California’s State Senate passed SB 54 on Monday, rocketing the state one step closer to becoming an official “sanctuary state.”
Senate President Pro Tem Kevin de León’s sanctuary bill passed on a straight party-line vote, 27-12, according to the Sacramento Bee. Strong pushback from law enforcement led to several amendments before the bill passed.
The bill was first introduced as an “urgency” measure, as De León argued the Trump administration presented a threat to those in the country illegally. The Senate President later pulled the “urgency” status to lower the standard for passage, but at the cost of delaying the bill’s implementation to January 1, 2018.
President Donald Trump has put sanctuary cities on notice that they could lose federal funding if they chose to continue to defy federal immigration authorities. In February the President called California a sanctuary state that is “out of control.”
De León declared that “half” of his family were in the United States illegally, and lashed back at Trump during an interview on KPCC 89.3. In the interview he admitted “the vast majority of immigrants” have used fraudulent Social Security numbers.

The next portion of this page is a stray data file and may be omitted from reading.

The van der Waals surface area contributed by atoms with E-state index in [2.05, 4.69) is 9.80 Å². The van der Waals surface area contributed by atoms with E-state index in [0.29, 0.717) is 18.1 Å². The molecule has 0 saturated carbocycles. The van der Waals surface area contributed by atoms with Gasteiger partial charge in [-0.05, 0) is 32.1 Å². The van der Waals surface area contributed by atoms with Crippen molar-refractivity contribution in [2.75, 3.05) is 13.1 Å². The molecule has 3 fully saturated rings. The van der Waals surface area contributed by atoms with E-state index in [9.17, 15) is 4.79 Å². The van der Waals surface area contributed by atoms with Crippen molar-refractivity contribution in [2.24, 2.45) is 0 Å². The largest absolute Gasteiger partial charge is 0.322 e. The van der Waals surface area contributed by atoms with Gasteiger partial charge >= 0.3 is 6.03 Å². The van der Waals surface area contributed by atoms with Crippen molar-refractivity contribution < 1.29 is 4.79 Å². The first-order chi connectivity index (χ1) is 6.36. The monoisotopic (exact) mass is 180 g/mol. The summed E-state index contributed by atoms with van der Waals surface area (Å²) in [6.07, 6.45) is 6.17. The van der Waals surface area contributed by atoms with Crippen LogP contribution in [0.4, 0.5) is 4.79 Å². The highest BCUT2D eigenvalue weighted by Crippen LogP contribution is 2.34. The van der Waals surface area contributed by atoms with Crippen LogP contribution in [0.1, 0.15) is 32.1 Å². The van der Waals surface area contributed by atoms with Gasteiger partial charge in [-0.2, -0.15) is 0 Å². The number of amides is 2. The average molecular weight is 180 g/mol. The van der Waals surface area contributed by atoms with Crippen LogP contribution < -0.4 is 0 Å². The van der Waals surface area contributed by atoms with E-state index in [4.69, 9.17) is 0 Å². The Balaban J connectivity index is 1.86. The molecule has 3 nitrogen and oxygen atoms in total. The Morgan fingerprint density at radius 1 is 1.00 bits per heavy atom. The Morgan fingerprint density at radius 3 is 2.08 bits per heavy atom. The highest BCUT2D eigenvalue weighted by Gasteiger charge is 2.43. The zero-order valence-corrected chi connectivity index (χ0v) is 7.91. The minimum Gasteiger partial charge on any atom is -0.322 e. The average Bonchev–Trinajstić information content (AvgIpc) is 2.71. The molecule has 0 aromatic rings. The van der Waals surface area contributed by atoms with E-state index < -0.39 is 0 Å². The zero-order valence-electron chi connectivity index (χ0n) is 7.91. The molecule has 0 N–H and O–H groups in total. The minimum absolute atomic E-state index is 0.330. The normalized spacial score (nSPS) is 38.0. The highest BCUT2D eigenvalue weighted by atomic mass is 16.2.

“SB 54 shields child abusers, human traffickers, and elder abusers from deportation and guarantees their return to our communities, and that’s why our fight must continue,” said State Senator Joel Anderson (R-Alpine) in an email to supporters after voting against the bill. “Over 31,000 Californians signed our petition and helped force the author to amend SB 54 so that murderers, rapists and child molesters would not be shielded from federal immigration authorities, but as long as felons are protected, we cannot stop fighting.”
Anderson called the bill “the greatest threat to dreamers,” according to the Bee.
Maryland has also been working on passing a sanctuary state law. The made national headlines in recent days on allegations that two illegal alien students had raped a young teenage girl in a school bathroom.
Last week, Attorney General. Jeff Sessions warned that sanctuary jurisdictions could lose their portion of $4.1 billion in grants from the Department of Justice if they fail to comply with federal immigration law. He said that more than 200 jurisdictions had refused to honor ICE detainer requests in just one week. “The charges and convictions against these aliens include: drug trafficking, hit and run, rape, sex offenses against a child and even murder,” said Sessions.
SB 54 now moves on to the State Assembly, where it is expected to pass and be signed into law by Gov. Jerry Brown.
Follow Michelle Moons on Twitter @MichelleDiana